Supreme Court Justice Ruth Bader Ginsburg is seen as she presents the Justice Ruth Bader Ginsburg Inaugural Woman of Leadership Award to Agnes Gund at The Library of Congress on February 14, 2020 in Washington, DC. (Photo by Shannon Finney/Getty Images)
Supreme Court Justice Ruth Bader Ginsburg, a liberal legend and feminist icon on the nation’s highest court, died Friday. She was 87.
Justice Ginsburg was only the second woman appointed to the United States Supreme Court. She passed away after a long battle with pancreatic cancer, the court said.
Ginsburg’s passing signals a new battle over the future of the high court, just weeks before the presidential election on November 3. The Court already has as conservative majority, thanks in part to President Donald Trump’s nominations of Justices Neil Gorsuch and Brett Kavanaugh.
Nominated to the high court in 1993 by President Bill Clinton, the late justice championed abortion rights, same-sex marriage, and gender equality in her rulings. Later on in her career, as her status as the de facto leader of the liberal wing solidified and as her dissenting opinions grew more pointed, Ginsburg acquired the affectionate nickname “the Notorious RBG.” In 2018, Ginsburg participated in a documentary of the same name, while her life was dramatized the biopic “On the Basis of Sex.”
Her health was a longtime concern among liberals. Ginsburg had announced in July that she was facing a “recurrence of cancer.” In addition to pancreatic cancer, Ginsburg had battled colon cancer and tumors in her lungs.
She was also recently hospitalized to treat gallstones and, separately, an infection. During one of her hospital stays, Ginsburg called into Supreme Court arguments — which were being conducted over the phone, thanks to the coronavirus pandemic — and passionately defended the need to preserve women’s access to birth control.
Now, the sudden vacancy on the Supreme Court creates an opportunity for GOP Senate Majority Leader Mitch McConnell, who has used his leadership of the Senate to ram through conservative nominees into the court system.
In the days before her death, Ginsburg dictated a statement to her granddaughter that made it clear she did not want to be replaced by Trump.
“My most fervent wish is that I will not be replaced until a new president is installed,” she said, according to NPR.
McConnell has already said he will reverse his own stance over whether or not a Supreme Court Justice can be approved close to an election. In 2016, McConnell famously blocked former President Barack Obama’s nominee to the high court, arguing that the voters should have a chance to weigh in by casting their votes in the presidential election first. After Trump won, Obama’s pick, Judge Merrick Garland, was dropped.
This time, McConnell has declared himself fully prepared to flagrantly disregard his own precedent. Asked in May 2019 what he’d do if a vacancy appeared in 2020, McConnell quipped, “Oh, we’d fill it.”
In a statement Friday, McConnell seemed to claim a whole new precedent to justify filling a Supreme Court vacancy in an election year. Back in 2016, he said, voters had just given Republicans a majority in the Senate, and because Republicans are still in control of the Senate, and now in the White House, McConnell suggested that voters would want the Senate to have the chance to vote on a Supreme Court nominee.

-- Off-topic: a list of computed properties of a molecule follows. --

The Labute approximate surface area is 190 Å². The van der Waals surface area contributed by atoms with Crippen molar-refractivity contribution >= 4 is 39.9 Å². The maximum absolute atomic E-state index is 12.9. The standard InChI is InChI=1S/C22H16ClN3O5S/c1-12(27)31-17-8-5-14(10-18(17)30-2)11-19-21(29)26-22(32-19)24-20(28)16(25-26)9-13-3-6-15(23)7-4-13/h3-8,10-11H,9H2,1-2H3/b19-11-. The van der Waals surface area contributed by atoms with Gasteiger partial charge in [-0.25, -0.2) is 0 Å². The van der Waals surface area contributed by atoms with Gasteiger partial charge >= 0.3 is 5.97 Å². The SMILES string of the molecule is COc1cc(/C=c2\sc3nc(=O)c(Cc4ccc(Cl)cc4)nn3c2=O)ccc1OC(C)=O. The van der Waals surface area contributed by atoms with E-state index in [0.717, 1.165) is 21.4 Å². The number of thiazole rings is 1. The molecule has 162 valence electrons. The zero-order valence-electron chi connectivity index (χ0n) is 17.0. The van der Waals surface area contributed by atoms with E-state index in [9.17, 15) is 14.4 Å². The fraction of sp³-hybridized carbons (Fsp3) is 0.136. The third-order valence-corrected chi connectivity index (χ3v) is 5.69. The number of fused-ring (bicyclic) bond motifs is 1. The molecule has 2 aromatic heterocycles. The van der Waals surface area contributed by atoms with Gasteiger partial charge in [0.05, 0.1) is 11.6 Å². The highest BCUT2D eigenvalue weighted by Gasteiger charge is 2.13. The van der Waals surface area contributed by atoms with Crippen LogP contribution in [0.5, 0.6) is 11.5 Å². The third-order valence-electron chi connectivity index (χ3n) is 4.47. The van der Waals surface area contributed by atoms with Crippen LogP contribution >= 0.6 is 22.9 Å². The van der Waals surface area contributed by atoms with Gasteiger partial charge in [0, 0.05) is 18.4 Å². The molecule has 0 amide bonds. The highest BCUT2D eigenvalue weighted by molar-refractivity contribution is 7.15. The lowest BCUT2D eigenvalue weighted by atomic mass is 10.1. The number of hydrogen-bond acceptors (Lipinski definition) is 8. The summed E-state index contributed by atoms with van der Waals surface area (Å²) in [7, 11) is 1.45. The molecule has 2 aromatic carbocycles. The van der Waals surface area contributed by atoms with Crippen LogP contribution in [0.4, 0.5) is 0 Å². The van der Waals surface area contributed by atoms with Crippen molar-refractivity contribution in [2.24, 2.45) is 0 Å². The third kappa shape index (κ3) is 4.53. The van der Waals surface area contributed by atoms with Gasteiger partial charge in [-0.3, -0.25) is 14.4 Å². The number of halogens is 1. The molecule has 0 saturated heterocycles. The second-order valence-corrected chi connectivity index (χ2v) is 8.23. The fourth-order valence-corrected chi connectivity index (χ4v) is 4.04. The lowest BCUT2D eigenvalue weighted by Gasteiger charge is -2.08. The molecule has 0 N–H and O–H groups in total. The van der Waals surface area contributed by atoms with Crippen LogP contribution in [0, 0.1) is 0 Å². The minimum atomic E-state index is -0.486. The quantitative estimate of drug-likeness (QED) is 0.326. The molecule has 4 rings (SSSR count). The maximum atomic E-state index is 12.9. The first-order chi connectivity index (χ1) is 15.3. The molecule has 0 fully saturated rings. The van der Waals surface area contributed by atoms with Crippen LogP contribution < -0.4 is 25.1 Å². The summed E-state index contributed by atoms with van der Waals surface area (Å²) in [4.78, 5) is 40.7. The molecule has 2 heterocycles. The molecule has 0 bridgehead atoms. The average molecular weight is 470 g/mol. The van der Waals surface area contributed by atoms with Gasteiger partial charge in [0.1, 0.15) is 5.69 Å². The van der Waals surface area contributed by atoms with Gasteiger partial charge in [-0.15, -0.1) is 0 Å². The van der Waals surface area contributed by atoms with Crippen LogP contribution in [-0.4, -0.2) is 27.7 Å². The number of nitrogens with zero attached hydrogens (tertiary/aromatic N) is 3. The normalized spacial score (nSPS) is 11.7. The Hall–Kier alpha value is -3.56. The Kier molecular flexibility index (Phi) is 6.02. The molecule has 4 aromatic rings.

The Senate has not confirmed an opposite-party president’s Supreme Court nominee in a presidential election year since the 1880s, he argued. “President Trump’s nominee will receive a vote on the floor of the United States Senate,” he said.
As if anticipating he’d get the opportunity, Trump just last week released a list of conservatives he’d like to add to the Supreme Court, including Republican Sens. Ted Cruz of Texas, Tom Cotton of Arkansas, and Josh Hawley of Missouri.
In a statement, Supreme Court Chief Justice John Roberts said that the country has now lost “a justice of historic stature.”
“We at the Supreme Court have lost a cherished colleague,” he said. “Today we mourn but with confidence that future generations will remember Ruth Bader Ginsburg as we knew her, a tired and resolute champion of justice.”
Born in Brooklyn, Ginsburg received her undergraduate degree from Cornell University. She attended law school at Harvard University and graduated from Columbia University, after transferring to New York to remain with her husband Martin, who was a famed tax lawyer in his own right. He died in 2010.
“When will there be enough women on the court? And my answer is when there are nine.”
In the 1970s, Ginsburg helped found the Women’s Rights Project of the American Civil Liberties Union and embarked on a series of lawsuits aimed at chipping away sex discrimination. She also became the first tenured female law professor at Columbia. She sought to show that the equal protection clause of the 14th Amendment should not only protect people from racial discrimination, but block discrimination on the basis of sex as well.
In 2015, while addressing Georgetown University, Ginsburg gave what may be her most famous quote on gender equality and the courts. “People ask me sometimes, when — when do you think it will it be enough?” she said. “When will there be enough women on the court? And my answer is when there are nine.”
Minutes after Ginsburg’s death on Friday, tributes to the iconic justice began to pour in.
“Justice Ginsburg paved the way for so many women, including me,” Hillary Clinton tweeted Friday. There will never be another like her. Thank you RBG.”